Prior research would suggest that parks are an important element of a livable life. Evidence has connected physical activity, psychological restoration, and social health to proximity to parks and sites of recreation. This research, however, is primarily based on samples of university students and western European populations who are financially comfortable. Research on proximity to public parks and health disparities in low-income St. Louis neighborhoods, however, find no evidence of any association between park proximity and positive measures of health. In fact, new research conducted by Brown School Assistant Professor Aaron Hipp finds that even neighborhoods with close proximity to large public parks have high health disparities.
A grant from the Livable Lives Initiative offered Hipp an opportunity to investigate this unexpected finding. The university-wide Livable Lives Initiative investigates what social conditions and policy supports can make life with a low or moderate income stable, secure, satisfying, and successful. Eight research grants were awarded in 2009 to Washington University faculty interested in pursuing innovative research that would inform local programs as well as state and federal policies in economic security, employment, public health, education, housing, and other key areas.
With a Livable Lives grant, Hipp undertook research on St. Louis area residents’ relationship to publically-funded parks in two low-income, predominately African American neighborhoods with high health disparities. Both neighborhoods had access to parks of over 125 acres in size—O’Fallon Park in St. Louis city and St. Vincent Park in St. Louis county.
Both parks were underused, and Hipp convened several focus groups to identify barriers to park use in these neighborhoods. A number of barriers were mentioned by focus group participants, including concerns about safety, lack of seating, and poor maintenance. Teens, who reported no outdoor time at their high school and no physical activity time aside from organized sports, expressed limited interest in visiting the park.
“It seems clear that, at least in these neighborhoods in St. Louis, proximity to a park alone is not enough to ensure associated improvements in health and well-being,” says Hipp. “The park is there, but we have to figure out how to get people to use it. Is it programming that draws people? Is it park amenities? Is it changing the historical perception of crime in the parks?”
Following the completion of the Livable Lives project, a development at one of these parks presented a natural opportunity for Hipp to continue his research. O’Fallon Park received a significant makeover in 2010, including the creation of a new jogging track, playground equipment, basketball courts, and the renovation of the park’s boathouse. A free, weekly concert series held that summer drew crowds of up to 400 people.
“It was a natural experiment,” says Hipp. “Would these improvements increase regular use of the park by local residents?”
With help from the community, Hipp convened another set of focus groups approximately 3-4 months after the renovations had been completed. Although there was little evidence of increased park use, focus group participants expressed optimism about the park’s potential to contribute to neighborhood health and well-being.
Construction of a recreation center at O’Fallon Park has begun, and will provide further opportunities for follow-up research.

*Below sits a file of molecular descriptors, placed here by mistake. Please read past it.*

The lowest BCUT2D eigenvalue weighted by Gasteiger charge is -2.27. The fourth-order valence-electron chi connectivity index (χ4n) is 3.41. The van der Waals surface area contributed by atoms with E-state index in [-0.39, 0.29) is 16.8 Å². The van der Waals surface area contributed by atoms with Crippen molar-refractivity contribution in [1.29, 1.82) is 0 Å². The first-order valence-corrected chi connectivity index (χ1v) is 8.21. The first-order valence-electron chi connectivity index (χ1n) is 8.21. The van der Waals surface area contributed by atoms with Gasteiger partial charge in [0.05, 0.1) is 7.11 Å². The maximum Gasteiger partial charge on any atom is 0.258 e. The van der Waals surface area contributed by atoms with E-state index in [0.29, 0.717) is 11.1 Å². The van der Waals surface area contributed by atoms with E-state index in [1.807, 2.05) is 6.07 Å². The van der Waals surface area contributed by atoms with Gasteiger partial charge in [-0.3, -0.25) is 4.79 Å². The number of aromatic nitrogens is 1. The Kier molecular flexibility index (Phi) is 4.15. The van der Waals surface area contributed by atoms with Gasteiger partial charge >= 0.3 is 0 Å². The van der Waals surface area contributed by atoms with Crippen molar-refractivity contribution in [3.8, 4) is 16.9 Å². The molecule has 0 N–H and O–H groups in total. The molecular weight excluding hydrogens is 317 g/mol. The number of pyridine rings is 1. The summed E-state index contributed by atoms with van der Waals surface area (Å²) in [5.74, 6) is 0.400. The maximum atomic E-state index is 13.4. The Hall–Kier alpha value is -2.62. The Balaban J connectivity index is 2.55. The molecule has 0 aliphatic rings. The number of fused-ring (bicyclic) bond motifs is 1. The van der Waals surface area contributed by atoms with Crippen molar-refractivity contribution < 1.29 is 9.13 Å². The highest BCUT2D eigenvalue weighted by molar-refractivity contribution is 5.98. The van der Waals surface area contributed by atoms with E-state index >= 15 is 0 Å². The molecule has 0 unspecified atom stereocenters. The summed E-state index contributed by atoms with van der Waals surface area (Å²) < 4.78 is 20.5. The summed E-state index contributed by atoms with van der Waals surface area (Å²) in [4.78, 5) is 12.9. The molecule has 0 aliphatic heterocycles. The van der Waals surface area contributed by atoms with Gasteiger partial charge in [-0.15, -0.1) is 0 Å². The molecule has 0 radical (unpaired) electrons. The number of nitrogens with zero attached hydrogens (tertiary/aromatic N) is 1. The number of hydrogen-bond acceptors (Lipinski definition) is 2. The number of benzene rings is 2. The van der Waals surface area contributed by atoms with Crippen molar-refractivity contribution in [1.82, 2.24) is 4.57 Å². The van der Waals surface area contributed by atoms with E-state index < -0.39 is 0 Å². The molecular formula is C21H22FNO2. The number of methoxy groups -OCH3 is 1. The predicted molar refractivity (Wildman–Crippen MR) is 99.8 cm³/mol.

“Although it’s heartening that neighborhood residents are expressing optimism, it is still unclear what aspects of park design promote park usage. If residents have not been in the habit of visiting the park, it may be that programming is also needed to encourage park use,” says Hipp.
Meanwhile, Hipp is considering other research approaches that may get at what factors promote use of public parks and are associated with lower health disparities in St. Louis. He has begun using GIS mapping to measure the association of park amenities with health disparities in nearby neighborhoods. Findings from this data are not yet available.
“We need to find better measures of park quality,” says Hipp. “We hope this research will help us zero in on what attracts local residents to parks. That knowledge will help us increase opportunities for people in the St. Louis area to enjoy the associated health benefits of park use.”
According to Michael Sherraden, Benjamin E. Youngdahl Professor of Social Development and one of the leaders of the Initiative, Hipp’s ongoing research is a perfect example of the innovative, long-term research Livable Lives hoped to spark.
“Livable Lives aims to move forward the thinking, research, advocacy, and policy associated with achieving livable lives,” says Sherraden. “We were hopeful that these grants could encourage innovative research that would continue and grow long after the grant’s end. Aaron’s project has done just that.”
The Livable Lives Initiative will hold its first conference on February 27-28, 2012, focusing on employment and economic security. The two day conference will feature a keynote speech by Jared Bernstein, Senior Fellow at the Center on Budget and Policy Priorities and former Chief Economist and Economic Policy Adviser to Vice President Joseph Biden and will also include panels on household financial fragility, employment policy, and health policy and employment.
The conference is sponsored by the Center for Social Development, the Center for the Interdisciplinary Study of Work and Social Capital, the Center for New Institutional Social Sciences, the Weidenbaum Center on the Economy, Government, and Public Policy, the American Culture Studies department in Arts & Sciences; and the Office of the Provost. The conference is held in partnership with the Brown School Policy Forum at Washington University and the New America Foundation in Washington, DC.